U.S. Manufacturing Index Dips More Than Expected But Still Indicates Growth


Activity in the U.S. manufacturing sector slowed by more than expected in the month of September but still saw continued growth, according to a report released by the Institute for Supply Management on Monday.

The ISM said its manufacturing PMI fell to 50.9 in September from 52.8 in August, although a reading above 50 still indicates growth in the sector. Economists had expected the index to edge down to 52.2.

With the bigger than expected decrease, the manufacturing PMI dropped to its lowest level since hitting 43.5 in May 2020.

The decline by the headline index was largely due to a downturn by new orders, as the new orders index slumped to 47.1 in September from 51.3 in August.

“Following four straight months of panelists’ companies reporting softening new orders rates, the September index reading reflects companies adjusting to potential future lower demand,” said Timothy R. Fiore, Chair of the ISM Manufacturing Business Survey Committee.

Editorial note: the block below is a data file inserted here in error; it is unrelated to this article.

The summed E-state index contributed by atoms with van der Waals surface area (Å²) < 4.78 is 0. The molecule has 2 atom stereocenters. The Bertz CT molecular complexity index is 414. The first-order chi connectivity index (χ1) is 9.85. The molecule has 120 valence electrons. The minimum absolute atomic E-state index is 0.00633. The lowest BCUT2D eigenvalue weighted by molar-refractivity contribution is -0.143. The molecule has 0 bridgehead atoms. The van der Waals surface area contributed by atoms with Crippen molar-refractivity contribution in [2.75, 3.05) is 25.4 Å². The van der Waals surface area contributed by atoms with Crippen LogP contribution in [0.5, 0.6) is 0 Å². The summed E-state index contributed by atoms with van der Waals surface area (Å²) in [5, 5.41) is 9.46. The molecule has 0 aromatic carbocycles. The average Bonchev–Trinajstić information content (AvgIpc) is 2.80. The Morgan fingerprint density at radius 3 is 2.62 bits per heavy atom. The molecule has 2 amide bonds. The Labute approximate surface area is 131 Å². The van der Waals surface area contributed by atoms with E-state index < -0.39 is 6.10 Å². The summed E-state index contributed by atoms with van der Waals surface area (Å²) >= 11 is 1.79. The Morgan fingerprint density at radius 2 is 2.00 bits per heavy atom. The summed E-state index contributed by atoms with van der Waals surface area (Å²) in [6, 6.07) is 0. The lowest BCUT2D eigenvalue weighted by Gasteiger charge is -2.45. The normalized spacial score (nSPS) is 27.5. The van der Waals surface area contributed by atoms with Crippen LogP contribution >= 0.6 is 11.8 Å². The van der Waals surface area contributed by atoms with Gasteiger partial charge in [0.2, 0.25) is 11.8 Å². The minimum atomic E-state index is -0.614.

The employment index also slid to 48.7 in September from 54.2 in August, indicating a contraction in manufacturing employment following one month of growth.

On the other hand, the production index inched up to 50.6 in September from 50.4 in August, but only two of the top six industries – machinery and computer and electronic products – expanded.

“Materials availability and the labor pool continue to recover, but there is concern about demand beyond the near term,” said Fiore.

The report also showed the prices index edged down to 51.7 in September from 52.5 in August, suggesting a slowdown in the pace of price growth.

On Wednesday, the ISM is scheduled to release a separate report on activity in the U.S. service sector in the month of September. The ISM’s services PMI is expected to dip to 56.0 in September from 56.9 in August.

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